Neurologists benefit in that innovative programs make more and more aspects of their field available in pocket-size form over I-Phone or Android at any time. “For example, standardised grading tools allow a direct assessment of the severity of dementia by having patients perform certain tasks on a touch screen and then rating their performance in real time. Applications such as the Sylvius MR Atlas of the Human Brain, the Nerve Whiz or the ECG Guide help physicians demonstrate to patients where the problem is, or where treatment will be directed,” Dr Cock noted.

“It used to be sometimes difficult to explain a patient for example exactly which bit of the brain needed an operation. Now I can do that vividly and in 3-D with Brain Tutor 3D on my phone or tablet PC, on the ward or in clinic. This is a quantum leap forward in patient education.”

Home video facilitates epilepsy diagnosis

Home videos can be taken almost anywhere now. This option makes the work of neurologists much easier and their treatments more effective. “When family members of patients who, for example, have epilepsy, certain movement disorders or sleep disorders are instructed to record events relating to these maladies we have solved one of our biggest problems, namely, the reliability of these witnesses’ accounts. They often do not know which details of an attack matter to us and in many cases they put their memories to paper a long time after the fact and with a corresponding lack of accuracy,” Dr Cock explained. “We should make our colleagues aware of these possibilities, too, and integrate them into everyday routines with suitable training for family members.”

ebrain Project: Self-learning remote program of study in clinical neurosciences

Among the most significant advantages of the Internet is that information is available independent of location and can be prepared in multimedia form. These advantages are used by the ebrain Project, the most ambitious neuroscience e-learning platform ever. It already has 10,000 registered users, including medical students, doctors in training, and existing specialists in clinical neuroscience fields including neurology, neurosurgery, neuropsychiatry, neurophysiology and more.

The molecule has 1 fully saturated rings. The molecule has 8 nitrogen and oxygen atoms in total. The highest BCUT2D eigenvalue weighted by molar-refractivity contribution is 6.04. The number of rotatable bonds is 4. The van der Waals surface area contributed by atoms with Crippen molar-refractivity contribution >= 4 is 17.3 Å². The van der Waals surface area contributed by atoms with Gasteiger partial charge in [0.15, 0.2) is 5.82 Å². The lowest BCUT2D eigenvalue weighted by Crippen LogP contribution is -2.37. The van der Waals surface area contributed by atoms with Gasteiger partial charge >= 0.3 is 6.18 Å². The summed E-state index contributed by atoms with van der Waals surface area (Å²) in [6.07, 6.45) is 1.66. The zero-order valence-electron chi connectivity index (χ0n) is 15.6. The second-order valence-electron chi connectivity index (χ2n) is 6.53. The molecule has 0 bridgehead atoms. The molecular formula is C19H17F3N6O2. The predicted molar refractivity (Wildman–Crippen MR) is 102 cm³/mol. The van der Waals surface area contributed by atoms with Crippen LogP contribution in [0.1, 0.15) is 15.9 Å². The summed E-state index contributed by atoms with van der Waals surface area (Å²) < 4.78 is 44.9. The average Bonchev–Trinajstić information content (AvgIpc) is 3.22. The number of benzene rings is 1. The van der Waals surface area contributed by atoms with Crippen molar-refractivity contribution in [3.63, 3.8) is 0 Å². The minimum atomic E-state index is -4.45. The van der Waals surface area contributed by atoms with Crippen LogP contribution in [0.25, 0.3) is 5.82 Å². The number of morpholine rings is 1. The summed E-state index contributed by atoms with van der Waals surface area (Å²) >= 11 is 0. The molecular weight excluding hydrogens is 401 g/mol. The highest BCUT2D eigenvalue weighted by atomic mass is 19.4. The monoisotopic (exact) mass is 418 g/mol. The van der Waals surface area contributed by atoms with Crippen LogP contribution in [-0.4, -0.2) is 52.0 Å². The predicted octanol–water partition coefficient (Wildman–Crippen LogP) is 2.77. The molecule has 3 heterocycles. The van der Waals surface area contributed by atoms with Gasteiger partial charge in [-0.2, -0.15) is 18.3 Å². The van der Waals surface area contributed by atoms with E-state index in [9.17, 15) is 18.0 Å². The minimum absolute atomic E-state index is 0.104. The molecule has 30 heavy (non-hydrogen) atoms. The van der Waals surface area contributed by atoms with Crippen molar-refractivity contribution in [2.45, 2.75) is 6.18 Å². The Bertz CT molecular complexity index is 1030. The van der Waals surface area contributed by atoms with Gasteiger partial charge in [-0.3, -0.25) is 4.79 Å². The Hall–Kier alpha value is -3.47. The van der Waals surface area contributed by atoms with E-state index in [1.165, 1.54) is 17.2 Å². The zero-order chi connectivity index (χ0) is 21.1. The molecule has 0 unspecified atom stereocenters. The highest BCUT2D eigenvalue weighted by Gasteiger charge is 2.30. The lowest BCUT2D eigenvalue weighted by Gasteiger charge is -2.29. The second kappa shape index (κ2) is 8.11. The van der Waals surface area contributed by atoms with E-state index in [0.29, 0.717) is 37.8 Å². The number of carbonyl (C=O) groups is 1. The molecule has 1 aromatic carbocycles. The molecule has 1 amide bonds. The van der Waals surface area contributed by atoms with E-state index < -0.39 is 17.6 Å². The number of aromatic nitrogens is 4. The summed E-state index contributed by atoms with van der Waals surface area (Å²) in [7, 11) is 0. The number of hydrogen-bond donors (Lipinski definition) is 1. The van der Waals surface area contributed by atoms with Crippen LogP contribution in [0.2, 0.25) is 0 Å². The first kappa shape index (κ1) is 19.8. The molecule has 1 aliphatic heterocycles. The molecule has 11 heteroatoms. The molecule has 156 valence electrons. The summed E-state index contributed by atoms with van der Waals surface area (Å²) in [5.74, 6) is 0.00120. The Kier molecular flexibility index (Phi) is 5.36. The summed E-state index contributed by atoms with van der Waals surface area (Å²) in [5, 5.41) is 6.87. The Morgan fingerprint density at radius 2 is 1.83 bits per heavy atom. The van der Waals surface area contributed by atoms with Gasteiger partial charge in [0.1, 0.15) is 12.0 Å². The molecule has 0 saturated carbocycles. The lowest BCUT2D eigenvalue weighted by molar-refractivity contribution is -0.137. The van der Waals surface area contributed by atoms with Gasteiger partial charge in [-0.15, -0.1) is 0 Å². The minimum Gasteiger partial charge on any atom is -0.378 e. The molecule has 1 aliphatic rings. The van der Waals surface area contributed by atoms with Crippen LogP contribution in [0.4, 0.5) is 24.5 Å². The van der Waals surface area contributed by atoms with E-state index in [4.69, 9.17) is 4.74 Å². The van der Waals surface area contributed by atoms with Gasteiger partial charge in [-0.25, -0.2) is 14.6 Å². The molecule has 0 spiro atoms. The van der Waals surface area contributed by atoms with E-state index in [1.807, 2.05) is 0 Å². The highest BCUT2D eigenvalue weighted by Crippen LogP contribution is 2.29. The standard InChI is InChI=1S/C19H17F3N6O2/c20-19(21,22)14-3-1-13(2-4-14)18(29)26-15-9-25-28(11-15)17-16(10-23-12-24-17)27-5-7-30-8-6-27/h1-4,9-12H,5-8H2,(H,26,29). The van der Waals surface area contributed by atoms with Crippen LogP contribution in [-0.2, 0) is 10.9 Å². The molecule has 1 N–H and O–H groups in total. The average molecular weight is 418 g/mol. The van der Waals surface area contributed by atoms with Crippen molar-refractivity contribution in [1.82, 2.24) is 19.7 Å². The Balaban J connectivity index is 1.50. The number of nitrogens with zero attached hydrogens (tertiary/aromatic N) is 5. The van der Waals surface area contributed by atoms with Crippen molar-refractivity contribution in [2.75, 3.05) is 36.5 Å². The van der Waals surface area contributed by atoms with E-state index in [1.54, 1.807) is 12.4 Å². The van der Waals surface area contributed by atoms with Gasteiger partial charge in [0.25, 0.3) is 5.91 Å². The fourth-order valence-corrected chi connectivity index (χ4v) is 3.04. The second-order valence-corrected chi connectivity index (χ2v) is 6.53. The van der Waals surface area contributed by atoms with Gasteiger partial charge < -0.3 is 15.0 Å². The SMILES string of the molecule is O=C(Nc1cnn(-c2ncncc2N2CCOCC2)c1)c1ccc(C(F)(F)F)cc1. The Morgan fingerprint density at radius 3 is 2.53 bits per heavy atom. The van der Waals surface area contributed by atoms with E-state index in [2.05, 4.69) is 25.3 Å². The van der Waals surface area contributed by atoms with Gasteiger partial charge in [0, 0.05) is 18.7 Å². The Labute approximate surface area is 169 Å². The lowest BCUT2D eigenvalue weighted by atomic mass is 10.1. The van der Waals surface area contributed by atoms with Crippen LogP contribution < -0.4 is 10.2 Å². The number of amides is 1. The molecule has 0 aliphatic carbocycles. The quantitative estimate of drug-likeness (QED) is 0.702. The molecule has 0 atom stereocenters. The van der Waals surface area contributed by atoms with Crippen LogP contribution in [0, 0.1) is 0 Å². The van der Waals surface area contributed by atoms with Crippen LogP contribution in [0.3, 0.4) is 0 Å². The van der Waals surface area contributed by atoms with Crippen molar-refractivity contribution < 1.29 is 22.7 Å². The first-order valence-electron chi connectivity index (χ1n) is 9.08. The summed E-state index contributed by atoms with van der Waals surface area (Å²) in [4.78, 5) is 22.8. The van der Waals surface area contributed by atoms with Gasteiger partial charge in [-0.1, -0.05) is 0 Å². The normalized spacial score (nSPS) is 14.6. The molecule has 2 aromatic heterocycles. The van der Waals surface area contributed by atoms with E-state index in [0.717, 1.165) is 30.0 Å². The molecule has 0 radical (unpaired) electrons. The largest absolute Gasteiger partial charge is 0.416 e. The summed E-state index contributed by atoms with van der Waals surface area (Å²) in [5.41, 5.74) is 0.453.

Dr Cock: “ebrain is an initiative of the British Joint Neurosciences Council. It is co-funded by ENS and available across Europe. It makes available the entire state of the art in today’s neurosciences, divided into 550 lessons that each take a handy 20 minutes to do.” Dr Cock is one of four clinical leads for the project, together with Prof Simon Shorvon from University College London, Prof Simon Thompsom from Leed Teaching Hospitals NHS Trust and Prof Thomas Berger from Innsbruck Medical University.

Dr Cock: “We are proud of the wealth of multimedia material that presents the technical expertise much more vividly than many pages of instructions could and thus opens the way to a completely new and holistic learning experience. ebrain is more than an electronic text book – with new features such as case of the month, and webinars also being introduced through 2012. Course participants interested in obtaining their electronic certificate for the lessons they have completed are also required to give feedback, which we then use to constantly optimise the program.”


ebrain Project